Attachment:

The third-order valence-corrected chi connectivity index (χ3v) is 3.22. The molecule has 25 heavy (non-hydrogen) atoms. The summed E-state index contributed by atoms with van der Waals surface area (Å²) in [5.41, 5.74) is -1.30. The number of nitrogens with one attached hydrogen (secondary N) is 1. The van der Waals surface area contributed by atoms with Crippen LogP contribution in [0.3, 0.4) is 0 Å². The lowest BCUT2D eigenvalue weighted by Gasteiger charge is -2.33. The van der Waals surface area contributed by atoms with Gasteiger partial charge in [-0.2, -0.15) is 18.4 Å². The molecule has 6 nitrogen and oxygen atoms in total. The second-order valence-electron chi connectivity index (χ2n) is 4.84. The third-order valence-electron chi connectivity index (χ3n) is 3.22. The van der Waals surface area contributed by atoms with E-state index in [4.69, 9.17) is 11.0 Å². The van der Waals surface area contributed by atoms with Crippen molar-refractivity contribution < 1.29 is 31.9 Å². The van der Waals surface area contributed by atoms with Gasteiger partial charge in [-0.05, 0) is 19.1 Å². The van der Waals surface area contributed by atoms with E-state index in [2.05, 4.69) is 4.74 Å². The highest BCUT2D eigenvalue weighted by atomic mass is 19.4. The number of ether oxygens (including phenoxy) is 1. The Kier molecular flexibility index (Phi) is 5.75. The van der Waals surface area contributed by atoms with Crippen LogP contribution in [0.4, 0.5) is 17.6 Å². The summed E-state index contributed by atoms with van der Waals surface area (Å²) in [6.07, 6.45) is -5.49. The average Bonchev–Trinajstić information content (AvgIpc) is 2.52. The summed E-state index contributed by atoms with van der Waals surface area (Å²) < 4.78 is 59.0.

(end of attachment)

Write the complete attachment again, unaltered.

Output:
The third-order valence-corrected chi connectivity index (χ3v) is 3.22. The molecule has 25 heavy (non-hydrogen) atoms. The summed E-state index contributed by atoms with van der Waals surface area (Å²) in [5.41, 5.74) is -1.30. The number of nitrogens with one attached hydrogen (secondary N) is 1. The van der Waals surface area contributed by atoms with Crippen LogP contribution in [0.3, 0.4) is 0 Å². The lowest BCUT2D eigenvalue weighted by Gasteiger charge is -2.33. The van der Waals surface area contributed by atoms with Gasteiger partial charge in [-0.2, -0.15) is 18.4 Å². The molecule has 6 nitrogen and oxygen atoms in total. The second-order valence-electron chi connectivity index (χ2n) is 4.84. The third-order valence-electron chi connectivity index (χ3n) is 3.22. The van der Waals surface area contributed by atoms with E-state index in [4.69, 9.17) is 11.0 Å². The van der Waals surface area contributed by atoms with Crippen molar-refractivity contribution < 1.29 is 31.9 Å². The van der Waals surface area contributed by atoms with Gasteiger partial charge in [-0.05, 0) is 19.1 Å². The van der Waals surface area contributed by atoms with E-state index in [2.05, 4.69) is 4.74 Å². The highest BCUT2D eigenvalue weighted by atomic mass is 19.4. The number of ether oxygens (including phenoxy) is 1. The Kier molecular flexibility index (Phi) is 5.75. The van der Waals surface area contributed by atoms with Crippen LogP contribution in [0.4, 0.5) is 17.6 Å². The summed E-state index contributed by atoms with van der Waals surface area (Å²) in [6.07, 6.45) is -5.49. The average Bonchev–Trinajstić information content (AvgIpc) is 2.52. The summed E-state index contributed by atoms with van der Waals surface area (Å²) < 4.78 is 59.0.